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Title: Nutritional management of aminoacidopathies in Saudi Arabia
Author: Aljammaz, S. A. I.
ISNI:       0000 0004 5358 6404
Awarding Body: University College London (University of London)
Current Institution: University College London (University of London)
Date of Award: 2014
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Background: Metabolic disorders are common in Saudi Arabia. Adherence to a special diet is essential to prevent developmental disability in phenylketonuria (PKU). Our aim was to identify the risk factors for non-compliance with treatment of aminoacidopathies and poor outcome in PKU patients at King Faisal Specialist Hospital & Research Centre in Saudi Arabia. Methods: A qualitative study assessed nutritional knowledge, attitudes and practices through interviews (n=5) and focus groups (2) with health care providers, and interviews with patients with aminoacidopathies (6) and families (17). A quantitative study assessed 40 PKU patients by anthropometric measurements, dietary records, phenylalanine blood levels, developmental assessments, and questionnaires with the patients and their mothers. The Vineland-II Adaptive Behaviour Scales were translated into Arabic and adapted to the Saudi culture to be used as the assessment tool to measure outcome. Regression analysis and independent t-tests were used to investigate relations. Results: Qualitative findings: Major themes identified: Lack of sufficient services, inadequate dietary knowledge, limited resources for families and dietitians, social and emotional attitudes towards diet, and compliance by the child and mother. Quantitative results: 1- Factors contributing to low Vineland-II Adaptive Behaviour Composite score (ABCs): a. Delayed diagnosis: Mean ABCs (}1SD) according to age at start of treatment (Significant difference p<0.0001): . Diagnosed .1 month: 92.2 (}11) . Diagnosed >1 month: 60.5 (}20.6) b. Disease severity: There was a significant difference (p=0.008) in the ABCs between patients with Mild PKU (diagnosis phenylalanine 600-1200ƒÊmol/l) and Classic PKU (diagnosis phenylalanine >1200ƒÊmol/l). 2- Factors leading to inadequate blood phenylalanine control: Delayed diagnosis, poor compliance with dietary phenylalanine restriction, and inadequate intake of the prescribed supplement. Conclusion: Newborn screening for PKU has been very successful in improving outcome but this could be further enhanced by targeted improvements in the education and support of families and in the metabolic care services.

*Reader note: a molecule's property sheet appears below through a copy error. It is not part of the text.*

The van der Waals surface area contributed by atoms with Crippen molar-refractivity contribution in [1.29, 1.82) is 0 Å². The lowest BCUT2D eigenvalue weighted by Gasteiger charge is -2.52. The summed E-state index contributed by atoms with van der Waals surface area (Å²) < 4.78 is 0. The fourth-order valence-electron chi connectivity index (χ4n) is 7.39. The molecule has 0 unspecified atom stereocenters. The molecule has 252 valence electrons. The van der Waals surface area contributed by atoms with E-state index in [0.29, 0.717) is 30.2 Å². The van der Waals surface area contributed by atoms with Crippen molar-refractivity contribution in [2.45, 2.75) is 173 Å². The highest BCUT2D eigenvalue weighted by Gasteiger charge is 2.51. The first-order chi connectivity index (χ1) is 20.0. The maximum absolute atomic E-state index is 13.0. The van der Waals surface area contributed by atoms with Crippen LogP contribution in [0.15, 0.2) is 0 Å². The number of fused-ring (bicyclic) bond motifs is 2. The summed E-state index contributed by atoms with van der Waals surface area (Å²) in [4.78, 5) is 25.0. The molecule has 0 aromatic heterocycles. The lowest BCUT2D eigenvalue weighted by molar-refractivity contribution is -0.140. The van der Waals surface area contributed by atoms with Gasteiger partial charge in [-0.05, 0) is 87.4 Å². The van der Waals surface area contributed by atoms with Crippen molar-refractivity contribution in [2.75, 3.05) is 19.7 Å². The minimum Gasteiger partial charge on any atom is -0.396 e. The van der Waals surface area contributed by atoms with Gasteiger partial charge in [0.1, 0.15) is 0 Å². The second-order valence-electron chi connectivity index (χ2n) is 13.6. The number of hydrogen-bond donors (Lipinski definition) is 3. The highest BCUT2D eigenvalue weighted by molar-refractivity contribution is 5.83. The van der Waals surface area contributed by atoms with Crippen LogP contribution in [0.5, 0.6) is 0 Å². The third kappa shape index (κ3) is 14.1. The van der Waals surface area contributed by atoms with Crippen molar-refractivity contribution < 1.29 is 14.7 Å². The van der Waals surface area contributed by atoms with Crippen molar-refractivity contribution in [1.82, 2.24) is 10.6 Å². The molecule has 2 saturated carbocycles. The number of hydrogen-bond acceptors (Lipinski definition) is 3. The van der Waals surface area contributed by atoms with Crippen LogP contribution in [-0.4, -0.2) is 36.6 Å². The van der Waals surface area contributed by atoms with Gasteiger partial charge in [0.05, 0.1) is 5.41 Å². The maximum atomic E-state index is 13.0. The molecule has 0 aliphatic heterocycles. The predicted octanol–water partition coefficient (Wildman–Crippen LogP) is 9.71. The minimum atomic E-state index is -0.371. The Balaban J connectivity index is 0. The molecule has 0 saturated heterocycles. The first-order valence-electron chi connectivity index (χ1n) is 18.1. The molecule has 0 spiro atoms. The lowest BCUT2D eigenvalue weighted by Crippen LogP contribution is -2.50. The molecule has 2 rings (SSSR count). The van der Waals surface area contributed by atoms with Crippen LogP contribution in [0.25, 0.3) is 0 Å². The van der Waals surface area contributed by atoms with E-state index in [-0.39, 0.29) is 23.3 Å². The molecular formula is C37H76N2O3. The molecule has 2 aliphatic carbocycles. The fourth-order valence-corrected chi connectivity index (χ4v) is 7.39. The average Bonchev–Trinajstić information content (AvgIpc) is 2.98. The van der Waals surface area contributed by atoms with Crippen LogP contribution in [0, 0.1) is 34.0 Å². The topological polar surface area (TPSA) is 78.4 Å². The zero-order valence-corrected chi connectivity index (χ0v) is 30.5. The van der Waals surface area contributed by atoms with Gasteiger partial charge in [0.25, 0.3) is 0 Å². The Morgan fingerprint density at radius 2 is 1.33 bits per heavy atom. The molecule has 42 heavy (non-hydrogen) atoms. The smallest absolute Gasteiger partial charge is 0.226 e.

Supervisor: Not available Sponsor: Not available
Qualification Name: Thesis (Ph.D.) Qualification Level: Doctoral
EThOS ID:  DOI: Not available